Hey, we can all relate to it. When you were a kid, you couldn’t wait to be old enough to sit at the grown-up table. Once you got there, you realized that the kid’s table was where all the fun was going on.

This show is about that; about the process of working towards an acceptance of the fact that, as the years go by, it’s not all about you anymore. All of a sudden, there’s the honey with whom you’ve made a commitment and maybe even a rug monkey or two. Real human beings whose wants and needs may not always coincide with your own. That’s when the real really gets real.

The show opened with Touched, a solo (well, mostly solo) performance by Jet Eveleth of Chicago’s longest running improv group, The Reckoning.

Eveleth plays the role of the nerd girl so effortlessly that it almost knocks you out of your seat when she switches character to the hottie on the dance floor and damn … well, let’s just say that it’s a good thing they serve cold beer in Theatre 99 because when she’s hot, she’s hot.

The skits in Touched were all funny, but a few might have been better had they been just a wee bit shorter. There was kind of a Saturday Night Live vibe to one or two of them, i.e. OK, we got it, funny, but it’s time to move on the next.

Holly Laurent, by the way, plays a house cat spot on. Seriously, if they ever give an Academy Award for Best Portrayal of a House Cat, Holly Laurent is going to own it.

After a brief intermission, Eric Hunicutt introduced the raison d’etre of the evening: to work through the reasons why someone would swap “I” for “we” in his or her personal vocabulary. Both Hunicutt and Laurent are recently married — not to one another — and neither minds admitting that there is a kind of therapy in this improvised comedy performance.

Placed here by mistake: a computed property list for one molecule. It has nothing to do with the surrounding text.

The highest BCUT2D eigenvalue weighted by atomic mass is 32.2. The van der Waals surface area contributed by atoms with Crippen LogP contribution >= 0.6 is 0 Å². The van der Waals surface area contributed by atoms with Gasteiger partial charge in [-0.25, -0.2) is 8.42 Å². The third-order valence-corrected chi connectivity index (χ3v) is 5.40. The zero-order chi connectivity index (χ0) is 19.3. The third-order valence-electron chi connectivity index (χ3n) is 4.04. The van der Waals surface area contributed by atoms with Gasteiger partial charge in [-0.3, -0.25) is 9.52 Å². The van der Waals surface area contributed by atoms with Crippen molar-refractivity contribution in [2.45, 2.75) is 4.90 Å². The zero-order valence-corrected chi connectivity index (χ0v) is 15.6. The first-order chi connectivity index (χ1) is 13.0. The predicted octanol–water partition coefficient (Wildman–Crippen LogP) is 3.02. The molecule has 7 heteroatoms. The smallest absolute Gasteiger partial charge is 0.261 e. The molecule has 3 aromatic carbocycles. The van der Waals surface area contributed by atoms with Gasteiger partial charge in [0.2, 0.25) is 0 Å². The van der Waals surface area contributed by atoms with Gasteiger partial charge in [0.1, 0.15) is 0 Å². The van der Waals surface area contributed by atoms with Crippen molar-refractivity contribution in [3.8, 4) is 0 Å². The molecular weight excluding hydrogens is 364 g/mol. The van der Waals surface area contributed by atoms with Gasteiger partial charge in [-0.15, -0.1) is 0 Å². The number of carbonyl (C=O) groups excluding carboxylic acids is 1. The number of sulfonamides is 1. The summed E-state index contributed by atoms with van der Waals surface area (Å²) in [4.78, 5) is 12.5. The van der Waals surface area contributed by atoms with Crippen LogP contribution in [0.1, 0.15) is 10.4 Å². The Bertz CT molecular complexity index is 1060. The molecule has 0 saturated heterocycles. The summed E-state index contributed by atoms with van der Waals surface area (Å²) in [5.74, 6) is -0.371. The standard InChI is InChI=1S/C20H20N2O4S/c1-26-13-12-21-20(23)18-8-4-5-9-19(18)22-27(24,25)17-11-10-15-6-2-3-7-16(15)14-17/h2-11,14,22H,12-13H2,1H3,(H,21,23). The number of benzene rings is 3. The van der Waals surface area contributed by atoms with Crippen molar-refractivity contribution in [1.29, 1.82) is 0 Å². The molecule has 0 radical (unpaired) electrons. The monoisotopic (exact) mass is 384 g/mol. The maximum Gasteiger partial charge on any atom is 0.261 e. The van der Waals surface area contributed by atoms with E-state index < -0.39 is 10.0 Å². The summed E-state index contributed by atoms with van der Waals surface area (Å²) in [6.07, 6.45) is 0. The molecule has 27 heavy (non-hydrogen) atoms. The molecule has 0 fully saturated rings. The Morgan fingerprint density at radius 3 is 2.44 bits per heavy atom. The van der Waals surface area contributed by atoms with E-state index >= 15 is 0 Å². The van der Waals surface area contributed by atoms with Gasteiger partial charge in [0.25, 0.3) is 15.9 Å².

There’s the stuff that you’d expect, like a husband on vacation enviously eyeing the bachelors who go off drinking while he is stuck playing “scavenger hunt” with his wife and the rest of the married couples. And then there is also the stuff that works its way through the thoughts privately: concerns about whether monogamy will get boring and the dreaded but ever present possibility of infidelity.

Hunicutt even took a few minutes to comment on a website (he chose one of the tamer ones from the available choices) that caters to married men and women who are, shall we say, affair-curious. It was an interesting commentary on one of the basic insecurities that go hand in hand with commitment (but I couldn’t help but wonder how many guys in the various audiences the show has played for have Googled Ashley Madison first chance they got).

The show is an interesting mix. It’s definitely comedy, drop-on-the-floor funny all over the place, but there are also plenty of moments that really grab you and make you think hard about this game of hearts in which we all play a hand sooner or later. A little bit of hmm and a whole lot of ha ha: that ought to do for an evening’s entertainment.

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